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ContinuousWave: Post-Classic Whalers
NEW 90 HP 4 stroke Problem
|Author||Topic: NEW 90 HP 4 stroke Problem|
|Knot at Work||
posted 09-08-2003 11:19 AM ET (US)
Hey guys a heads up.... after a great day of boating I was flushing my engine using the hose port on the motor. The rubber and hard plastic screw port had backed off the mounting plate ( it is cheaply designed and all plastic, a BIG Dissapointment with this motor) no water was flowing to the waterpump so I had the potential to cause damage to my motor.
I tried to pump water in through the lower water intakes as well and no water came out the eject port... so I took the cowling off to look for the matter why, I notice the cork screwed rubber hose to the water pump was kinked and had to reconnect the hose connector.
I am sticking to the bottom flush for now on and ALWAYS take your cowling off to inspect that prior to flushing!
hope this helps you keep running!
posted 09-08-2003 11:33 AM ET (US)
If your flush port is the same as on my Suzuki it is not intended for use with the engine running.
The water does not go through the water pump, and if you run the engine you will cook the impeller.
If you want to flush with the engine running, always do it with the "muffs".
Red sky at night. . .
posted 09-08-2003 11:48 AM ET (US)
KAW, I did the same thing. The plastic fitting is easily pushed in. Put everything back together and get a brass quick connect hose fitting. Screw one end of the quick connect to the engine and the other to the hose then connect. That will take the stress off of the plastic fitting on the outboard when connecting the hose. It was frustrating until I did this myself. For those that own other brand engines, seems like all other brands, the manual says "run" the engine even in this backflush configuration. I don't like it either. Jim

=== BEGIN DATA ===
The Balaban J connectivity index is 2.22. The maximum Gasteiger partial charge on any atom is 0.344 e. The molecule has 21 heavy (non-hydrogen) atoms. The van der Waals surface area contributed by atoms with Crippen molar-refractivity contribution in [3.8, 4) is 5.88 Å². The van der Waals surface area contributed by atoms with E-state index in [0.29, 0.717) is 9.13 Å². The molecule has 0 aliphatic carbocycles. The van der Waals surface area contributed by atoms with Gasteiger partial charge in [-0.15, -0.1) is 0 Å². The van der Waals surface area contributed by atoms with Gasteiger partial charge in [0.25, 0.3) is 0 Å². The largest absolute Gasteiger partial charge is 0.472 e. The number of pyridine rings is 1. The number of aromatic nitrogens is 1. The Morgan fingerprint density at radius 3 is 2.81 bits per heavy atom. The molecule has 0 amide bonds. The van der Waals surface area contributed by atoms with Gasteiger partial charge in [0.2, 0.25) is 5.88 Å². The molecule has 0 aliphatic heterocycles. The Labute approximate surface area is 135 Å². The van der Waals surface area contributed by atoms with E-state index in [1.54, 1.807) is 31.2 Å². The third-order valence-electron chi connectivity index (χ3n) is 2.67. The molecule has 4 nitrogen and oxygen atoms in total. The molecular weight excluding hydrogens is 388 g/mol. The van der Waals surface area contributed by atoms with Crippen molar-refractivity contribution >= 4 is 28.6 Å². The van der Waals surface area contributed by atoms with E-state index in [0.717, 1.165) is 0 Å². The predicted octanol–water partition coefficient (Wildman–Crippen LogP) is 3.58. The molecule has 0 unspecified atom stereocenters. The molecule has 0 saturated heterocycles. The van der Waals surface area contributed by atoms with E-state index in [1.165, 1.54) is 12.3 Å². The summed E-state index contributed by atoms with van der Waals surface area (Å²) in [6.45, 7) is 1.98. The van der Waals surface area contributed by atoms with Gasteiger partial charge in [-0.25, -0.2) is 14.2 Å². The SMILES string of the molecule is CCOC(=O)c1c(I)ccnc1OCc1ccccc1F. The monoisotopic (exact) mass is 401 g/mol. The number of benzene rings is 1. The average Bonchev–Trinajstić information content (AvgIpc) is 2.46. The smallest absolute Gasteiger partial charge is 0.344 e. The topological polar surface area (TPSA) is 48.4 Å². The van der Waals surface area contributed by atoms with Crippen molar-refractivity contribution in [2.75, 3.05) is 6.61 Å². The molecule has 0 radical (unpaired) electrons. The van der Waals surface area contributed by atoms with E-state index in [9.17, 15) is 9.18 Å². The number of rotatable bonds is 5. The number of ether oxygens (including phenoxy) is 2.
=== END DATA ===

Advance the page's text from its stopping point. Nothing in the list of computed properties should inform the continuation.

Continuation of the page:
posted 09-08-2003 11:53 AM ET (US)
Just for info; on the Merc 90 2 stroke the manual states you may run the engine while flushing if you care to.
|Knot at Work||
posted 09-08-2003 12:18 PM ET (US)
Yes the manual states run it with WATER flush for at least 5 minutes.
Barney, Great idea on the quick connect,,, I think I am going to stick with the muffler though..
JB, for the 4 stroke Mercury the port is designed to "back" flush the system. It is threaded for a hose to connect. It was supposed to replace the muffler way of flushing, I am not sure of the benefit of going that right vice the muffler
posted 09-08-2003 01:13 PM ET (US)
I have a dumb question - you are flushing the engine because you're running in salt water, right?
Dan ( fresh water boater, can't ya tell? )
|Knot at Work||
posted 09-08-2003 01:29 PM ET (US)
No such thing as a dumb quesion and Boston Whalers!
Flushing motor because I rin in shallow water in the river and get a lot of silt and sand in the intakes.. additionally water is brackish.
You should flush the motor regardless in my opinion
posted 09-08-2003 06:11 PM ET (US)
I did the same thing...once. The motor really didn't sound happy running with the hose connected to the back flush port and after 20 or seconds I stopped the motor and resumed the normal ear muff flush.
The back flush does scare me. You are forcing water against the flow for the impeller. Doesn't make much sense.
I flush the motor after every saltwater use.
posted 09-08-2003 09:09 PM ET (US)
Our boat is on a lift, so I use the back flush fitting. Max, you are right the 90 doesn't sound good when back flushing through the fitting. I would like to talk to someone at Mercury about this setup. The Honda 90's have a brass fitting so it is a solid connection and when you turn on the water you see water coming out of everything including the visable discharge. It doesn't require running either. Jim
posted 09-09-2003 09:24 PM ET (US)
Our Yamaha 115HP was bought new and kept year round in salt H20 from 1991 to 2002 never flushed. Just cleaned the boat and tilted the motor out of the water. Aside from replacing a trim/tilt switch at 7 years "Zero Problems". Makes you wonder... when other makes require impellers ect ect. Why is the Yamaha so reliable?
posted 09-10-2003 06:20 AM ET (US)
Flush, flush, flush, Unless you have money to burn. This is very true if you have a newer engine that runs at the 143 temp. Most of the newer dfi,s and 4 strokes run hotter theromostats.
I even flush with salt away, is suppose to clean the water jacket after several uses. I do this even if I run in fresh water. Many of the lakes have as many harmful properties as saltwater, that will even etch stainless steel chains that hold the marker bouys.
My preventive maintenance, some things only take a few minutes, others take hours.
posted 09-11-2003 09:16 PM ET (US)
[Removed off-topic comments--jimh]
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